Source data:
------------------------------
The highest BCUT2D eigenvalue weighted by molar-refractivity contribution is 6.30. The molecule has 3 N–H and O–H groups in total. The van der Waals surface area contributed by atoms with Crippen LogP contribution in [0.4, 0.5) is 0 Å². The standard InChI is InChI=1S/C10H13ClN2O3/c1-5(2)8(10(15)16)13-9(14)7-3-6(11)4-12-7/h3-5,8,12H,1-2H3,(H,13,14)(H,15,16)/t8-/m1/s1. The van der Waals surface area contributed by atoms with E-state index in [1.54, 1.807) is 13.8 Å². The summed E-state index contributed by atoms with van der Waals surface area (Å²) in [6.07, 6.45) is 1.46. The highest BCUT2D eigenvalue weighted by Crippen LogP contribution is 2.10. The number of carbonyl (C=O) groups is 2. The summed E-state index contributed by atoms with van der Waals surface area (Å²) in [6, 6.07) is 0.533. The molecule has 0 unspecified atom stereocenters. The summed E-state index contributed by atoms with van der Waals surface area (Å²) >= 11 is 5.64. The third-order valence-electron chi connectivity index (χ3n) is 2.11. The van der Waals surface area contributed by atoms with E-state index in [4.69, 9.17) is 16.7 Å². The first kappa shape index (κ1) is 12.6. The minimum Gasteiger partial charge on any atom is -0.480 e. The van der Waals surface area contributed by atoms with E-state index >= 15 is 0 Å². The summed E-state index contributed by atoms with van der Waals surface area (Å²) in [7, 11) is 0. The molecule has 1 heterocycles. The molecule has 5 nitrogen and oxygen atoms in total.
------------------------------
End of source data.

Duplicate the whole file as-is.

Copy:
The highest BCUT2D eigenvalue weighted by molar-refractivity contribution is 6.30. The molecule has 3 N–H and O–H groups in total. The van der Waals surface area contributed by atoms with Crippen LogP contribution in [0.4, 0.5) is 0 Å². The standard InChI is InChI=1S/C10H13ClN2O3/c1-5(2)8(10(15)16)13-9(14)7-3-6(11)4-12-7/h3-5,8,12H,1-2H3,(H,13,14)(H,15,16)/t8-/m1/s1. The van der Waals surface area contributed by atoms with E-state index in [1.54, 1.807) is 13.8 Å². The summed E-state index contributed by atoms with van der Waals surface area (Å²) in [6.07, 6.45) is 1.46. The highest BCUT2D eigenvalue weighted by Crippen LogP contribution is 2.10. The number of carbonyl (C=O) groups is 2. The summed E-state index contributed by atoms with van der Waals surface area (Å²) in [6, 6.07) is 0.533. The molecule has 0 unspecified atom stereocenters. The summed E-state index contributed by atoms with van der Waals surface area (Å²) >= 11 is 5.64. The third-order valence-electron chi connectivity index (χ3n) is 2.11. The van der Waals surface area contributed by atoms with E-state index in [4.69, 9.17) is 16.7 Å². The first kappa shape index (κ1) is 12.6. The minimum Gasteiger partial charge on any atom is -0.480 e. The van der Waals surface area contributed by atoms with E-state index >= 15 is 0 Å². The summed E-state index contributed by atoms with van der Waals surface area (Å²) in [7, 11) is 0. The molecule has 1 heterocycles. The molecule has 5 nitrogen and oxygen atoms in total.